The next-highest participation rate statewide was in Johnson County, where 90 Democrats (25 percent) caucused, and Albany County, where 1,297 Democrats (24 percent) turned out.
“I could understand Johnson County and I could understand Albany County and a couple of the others,” Luckett said. “I was just shocked by Teton County.
Hamilton pointed to the media attention and multiple campaign stops by each candidate as reasons that people came to caucus.
A contingent of faithful Obama supporters traveled to see him speak at events in Casper and Laramie the day before the caucus.
“I am more excited and hopeful about out political future,” valley resident Carey Sinclair said at the rally in Casper. “Even if he doesn’t win, this is the beginning.”
Most first-timers at the caucus simply said they felt it was time for a change and they wanted to be a part of it.
“I feel like this is an important presidential election and I just wanted to have my voice heard,” said Paul D’Amours. D’Amours said he came from a politically active family, growing up in politics-crazed New Hampshire, but he, his wife and their 2-year-old son were attending their first caucus.
George Erb has been voting for more than 50 years but never attended a caucus.
“We’ve got to have a change,” he said and then offered his opinion on the Bush administration “In all my years I have not seen a presidency that was such a disaster.”
Jackson Hole High School senior Willie Neal was not among those first-timers at the caucus, but that didn’t stop him from becoming a delegate for Obama to the state convention on May 23-24 in Jackson.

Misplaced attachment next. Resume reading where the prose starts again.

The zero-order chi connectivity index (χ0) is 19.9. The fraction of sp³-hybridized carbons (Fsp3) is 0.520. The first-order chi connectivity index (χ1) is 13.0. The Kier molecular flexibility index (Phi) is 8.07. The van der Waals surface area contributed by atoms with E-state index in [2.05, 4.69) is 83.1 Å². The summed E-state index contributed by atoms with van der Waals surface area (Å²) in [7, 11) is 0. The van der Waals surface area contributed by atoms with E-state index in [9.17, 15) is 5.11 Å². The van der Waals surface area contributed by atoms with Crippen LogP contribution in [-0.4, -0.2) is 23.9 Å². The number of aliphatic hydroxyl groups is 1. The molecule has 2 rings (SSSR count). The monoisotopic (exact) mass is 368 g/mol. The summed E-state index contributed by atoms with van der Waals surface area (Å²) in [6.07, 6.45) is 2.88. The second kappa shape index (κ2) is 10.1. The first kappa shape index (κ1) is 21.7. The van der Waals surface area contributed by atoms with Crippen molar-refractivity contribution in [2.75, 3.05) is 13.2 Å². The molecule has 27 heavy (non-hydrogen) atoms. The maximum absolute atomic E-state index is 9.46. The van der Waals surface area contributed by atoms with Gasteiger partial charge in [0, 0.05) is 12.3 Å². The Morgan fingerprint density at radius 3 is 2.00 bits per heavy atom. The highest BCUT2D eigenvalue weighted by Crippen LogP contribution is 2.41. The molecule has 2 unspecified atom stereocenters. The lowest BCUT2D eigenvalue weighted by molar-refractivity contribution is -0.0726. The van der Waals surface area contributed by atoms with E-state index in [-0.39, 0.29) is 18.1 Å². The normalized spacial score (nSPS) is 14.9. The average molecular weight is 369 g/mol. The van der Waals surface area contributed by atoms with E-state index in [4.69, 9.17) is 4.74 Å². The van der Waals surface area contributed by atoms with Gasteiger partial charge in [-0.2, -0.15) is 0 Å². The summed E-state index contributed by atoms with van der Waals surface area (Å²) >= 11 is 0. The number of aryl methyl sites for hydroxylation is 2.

“It was important to me to campaign for him, and it feels very good to have trust put in you to represent him at the state convention,” he said from Anchorage, Alaska, where he is competing in a Nordic ski race. “This is the first year I have been able to vote, and I feel like I have been swept up by the Barack Obama campaign because I believe in his values of hope and bringing out the best in us.”
Neal hopes to be chosen as a delegate for Obama to the Democratic National Convention in Denver.
“As a state, we could send a message that we’re ready for change and that because we want change we are including different people to make this happen,” he said. “The Wyoming Democratic Party is old and eventually those old men are going to be gone. I would like to be a catalyst for youth to become involved in the party, and I would like to be a catalyst to foster political awareness in my generation.”
It was the presence of Neal’s generation that most struck Petersen.
“It was so wonderful to have such a great sense of idealism around,” she said. “There were so many people there that had never participated in something like that before; it just brought tears to your eyes.”
All the Democratic officials said they hoped the party could carry both the participation and the attention generated by the caucus process into the general election. One thing that could fuel both of those would be future visits from the candidates during the general election.
Both Hamilton and Luckett said it was possible Wyoming could see another high-profile visit, but not certain. Only somewhat joking, Luckett pointed out that past presidential winners have made it a point to stump in the Cowboy State.
“I don’t know if it is going to happen or not but I do know this; in ‘92 Bill Clinton visited the state and in 2000 George W. Bush visited the state and those two guys ended up in White House for eight years a piece,” he said. “I didn’t see Kerry with a public appearance here and I didn’t see George Bush senior. Obviously someone wants to win and that candidate is going to come back through Wyoming for the general election.”